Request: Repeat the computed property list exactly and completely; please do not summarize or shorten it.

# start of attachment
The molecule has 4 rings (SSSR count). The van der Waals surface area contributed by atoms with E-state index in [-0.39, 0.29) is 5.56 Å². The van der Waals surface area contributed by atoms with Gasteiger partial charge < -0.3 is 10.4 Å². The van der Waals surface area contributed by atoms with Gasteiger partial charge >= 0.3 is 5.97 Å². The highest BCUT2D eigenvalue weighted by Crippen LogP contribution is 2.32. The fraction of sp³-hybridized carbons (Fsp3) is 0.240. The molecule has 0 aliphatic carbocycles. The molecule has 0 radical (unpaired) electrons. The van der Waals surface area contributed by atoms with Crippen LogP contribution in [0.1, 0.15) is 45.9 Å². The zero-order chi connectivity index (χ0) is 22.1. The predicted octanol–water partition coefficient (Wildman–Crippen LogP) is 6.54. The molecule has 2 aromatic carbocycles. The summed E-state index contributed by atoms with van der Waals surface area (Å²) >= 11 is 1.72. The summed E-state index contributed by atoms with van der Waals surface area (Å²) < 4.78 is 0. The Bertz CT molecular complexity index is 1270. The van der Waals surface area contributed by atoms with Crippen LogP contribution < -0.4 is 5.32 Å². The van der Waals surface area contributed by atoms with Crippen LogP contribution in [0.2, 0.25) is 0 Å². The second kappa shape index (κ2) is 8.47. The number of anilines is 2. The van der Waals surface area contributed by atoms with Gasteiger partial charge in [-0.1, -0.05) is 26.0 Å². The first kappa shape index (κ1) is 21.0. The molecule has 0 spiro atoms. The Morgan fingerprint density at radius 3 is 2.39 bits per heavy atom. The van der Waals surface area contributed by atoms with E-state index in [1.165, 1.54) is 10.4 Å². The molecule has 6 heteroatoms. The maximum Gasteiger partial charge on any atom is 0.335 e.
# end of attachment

The molecule has 4 rings (SSSR count). The van der Waals surface area contributed by atoms with E-state index in [-0.39, 0.29) is 5.56 Å². The van der Waals surface area contributed by atoms with Gasteiger partial charge < -0.3 is 10.4 Å². The van der Waals surface area contributed by atoms with Gasteiger partial charge >= 0.3 is 5.97 Å². The highest BCUT2D eigenvalue weighted by Crippen LogP contribution is 2.32. The fraction of sp³-hybridized carbons (Fsp3) is 0.240. The molecule has 0 aliphatic carbocycles. The molecule has 0 radical (unpaired) electrons. The van der Waals surface area contributed by atoms with Crippen LogP contribution in [0.1, 0.15) is 45.9 Å². The zero-order chi connectivity index (χ0) is 22.1. The predicted octanol–water partition coefficient (Wildman–Crippen LogP) is 6.54. The molecule has 2 aromatic carbocycles. The summed E-state index contributed by atoms with van der Waals surface area (Å²) >= 11 is 1.72. The summed E-state index contributed by atoms with van der Waals surface area (Å²) < 4.78 is 0. The Bertz CT molecular complexity index is 1270. The van der Waals surface area contributed by atoms with Crippen LogP contribution < -0.4 is 5.32 Å². The van der Waals surface area contributed by atoms with Crippen LogP contribution in [0.2, 0.25) is 0 Å². The second kappa shape index (κ2) is 8.47. The number of anilines is 2. The van der Waals surface area contributed by atoms with Gasteiger partial charge in [-0.1, -0.05) is 26.0 Å². The first kappa shape index (κ1) is 21.0. The molecule has 0 spiro atoms. The Morgan fingerprint density at radius 3 is 2.39 bits per heavy atom. The van der Waals surface area contributed by atoms with E-state index in [1.165, 1.54) is 10.4 Å². The molecule has 6 heteroatoms. The maximum Gasteiger partial charge on any atom is 0.335 e.